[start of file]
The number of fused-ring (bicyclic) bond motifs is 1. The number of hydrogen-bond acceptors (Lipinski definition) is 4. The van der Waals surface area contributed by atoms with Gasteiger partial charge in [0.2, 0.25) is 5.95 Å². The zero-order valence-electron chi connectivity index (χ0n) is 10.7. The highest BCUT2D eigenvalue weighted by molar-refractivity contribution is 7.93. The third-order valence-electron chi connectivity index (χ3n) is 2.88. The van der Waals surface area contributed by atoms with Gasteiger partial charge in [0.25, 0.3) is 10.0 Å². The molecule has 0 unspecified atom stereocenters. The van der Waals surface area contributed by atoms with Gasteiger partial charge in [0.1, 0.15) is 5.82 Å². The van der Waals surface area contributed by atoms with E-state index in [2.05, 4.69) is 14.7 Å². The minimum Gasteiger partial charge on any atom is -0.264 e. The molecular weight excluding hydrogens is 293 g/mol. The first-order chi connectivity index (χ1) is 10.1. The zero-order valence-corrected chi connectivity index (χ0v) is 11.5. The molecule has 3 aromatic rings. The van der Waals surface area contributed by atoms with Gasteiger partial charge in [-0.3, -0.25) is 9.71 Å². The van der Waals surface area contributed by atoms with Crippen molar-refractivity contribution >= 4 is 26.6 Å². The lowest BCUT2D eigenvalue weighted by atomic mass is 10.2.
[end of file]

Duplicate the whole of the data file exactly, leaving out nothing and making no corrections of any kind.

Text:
The number of fused-ring (bicyclic) bond motifs is 1. The number of hydrogen-bond acceptors (Lipinski definition) is 4. The van der Waals surface area contributed by atoms with Gasteiger partial charge in [0.2, 0.25) is 5.95 Å². The zero-order valence-electron chi connectivity index (χ0n) is 10.7. The highest BCUT2D eigenvalue weighted by molar-refractivity contribution is 7.93. The third-order valence-electron chi connectivity index (χ3n) is 2.88. The van der Waals surface area contributed by atoms with Gasteiger partial charge in [0.25, 0.3) is 10.0 Å². The molecule has 0 unspecified atom stereocenters. The van der Waals surface area contributed by atoms with Gasteiger partial charge in [0.1, 0.15) is 5.82 Å². The van der Waals surface area contributed by atoms with E-state index in [2.05, 4.69) is 14.7 Å². The minimum Gasteiger partial charge on any atom is -0.264 e. The molecular weight excluding hydrogens is 293 g/mol. The first-order chi connectivity index (χ1) is 10.1. The zero-order valence-corrected chi connectivity index (χ0v) is 11.5. The molecule has 3 aromatic rings. The van der Waals surface area contributed by atoms with Gasteiger partial charge in [-0.3, -0.25) is 9.71 Å². The van der Waals surface area contributed by atoms with Crippen molar-refractivity contribution >= 4 is 26.6 Å². The lowest BCUT2D eigenvalue weighted by atomic mass is 10.2.